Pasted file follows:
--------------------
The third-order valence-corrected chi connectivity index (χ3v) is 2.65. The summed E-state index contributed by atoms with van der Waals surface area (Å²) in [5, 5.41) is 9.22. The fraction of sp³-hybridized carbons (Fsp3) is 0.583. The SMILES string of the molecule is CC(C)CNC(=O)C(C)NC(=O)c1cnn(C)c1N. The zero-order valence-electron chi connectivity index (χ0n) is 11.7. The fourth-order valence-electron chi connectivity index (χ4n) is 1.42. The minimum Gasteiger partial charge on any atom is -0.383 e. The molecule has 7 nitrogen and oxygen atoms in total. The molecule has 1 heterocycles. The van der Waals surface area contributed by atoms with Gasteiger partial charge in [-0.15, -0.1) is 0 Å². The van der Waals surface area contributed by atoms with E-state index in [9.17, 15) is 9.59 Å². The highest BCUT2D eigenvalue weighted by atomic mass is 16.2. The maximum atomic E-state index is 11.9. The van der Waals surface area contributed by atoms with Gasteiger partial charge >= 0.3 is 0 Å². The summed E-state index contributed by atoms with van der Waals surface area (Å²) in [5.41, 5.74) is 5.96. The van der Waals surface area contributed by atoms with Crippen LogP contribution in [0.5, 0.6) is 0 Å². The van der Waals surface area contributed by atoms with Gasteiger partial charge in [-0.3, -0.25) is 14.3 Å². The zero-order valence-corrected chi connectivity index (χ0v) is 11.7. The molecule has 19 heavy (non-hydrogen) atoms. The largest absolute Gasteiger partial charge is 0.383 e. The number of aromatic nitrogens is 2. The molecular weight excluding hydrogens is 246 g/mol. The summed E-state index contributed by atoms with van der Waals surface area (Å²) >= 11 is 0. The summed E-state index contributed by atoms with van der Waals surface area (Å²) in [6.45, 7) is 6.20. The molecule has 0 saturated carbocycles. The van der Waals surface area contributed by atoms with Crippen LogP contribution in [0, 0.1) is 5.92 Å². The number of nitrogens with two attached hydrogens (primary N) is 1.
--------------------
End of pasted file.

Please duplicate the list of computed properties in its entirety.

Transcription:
The third-order valence-corrected chi connectivity index (χ3v) is 2.65. The summed E-state index contributed by atoms with van der Waals surface area (Å²) in [5, 5.41) is 9.22. The fraction of sp³-hybridized carbons (Fsp3) is 0.583. The SMILES string of the molecule is CC(C)CNC(=O)C(C)NC(=O)c1cnn(C)c1N. The zero-order valence-electron chi connectivity index (χ0n) is 11.7. The fourth-order valence-electron chi connectivity index (χ4n) is 1.42. The minimum Gasteiger partial charge on any atom is -0.383 e. The molecule has 7 nitrogen and oxygen atoms in total. The molecule has 1 heterocycles. The van der Waals surface area contributed by atoms with Gasteiger partial charge in [-0.15, -0.1) is 0 Å². The van der Waals surface area contributed by atoms with E-state index in [9.17, 15) is 9.59 Å². The highest BCUT2D eigenvalue weighted by atomic mass is 16.2. The maximum atomic E-state index is 11.9. The van der Waals surface area contributed by atoms with Gasteiger partial charge >= 0.3 is 0 Å². The summed E-state index contributed by atoms with van der Waals surface area (Å²) in [5.41, 5.74) is 5.96. The van der Waals surface area contributed by atoms with Crippen LogP contribution in [0.5, 0.6) is 0 Å². The van der Waals surface area contributed by atoms with Gasteiger partial charge in [-0.3, -0.25) is 14.3 Å². The zero-order valence-corrected chi connectivity index (χ0v) is 11.7. The molecule has 19 heavy (non-hydrogen) atoms. The largest absolute Gasteiger partial charge is 0.383 e. The number of aromatic nitrogens is 2. The molecular weight excluding hydrogens is 246 g/mol. The summed E-state index contributed by atoms with van der Waals surface area (Å²) >= 11 is 0. The summed E-state index contributed by atoms with van der Waals surface area (Å²) in [6.45, 7) is 6.20. The molecule has 0 saturated carbocycles. The van der Waals surface area contributed by atoms with Crippen LogP contribution in [0, 0.1) is 5.92 Å². The number of nitrogens with two attached hydrogens (primary N) is 1.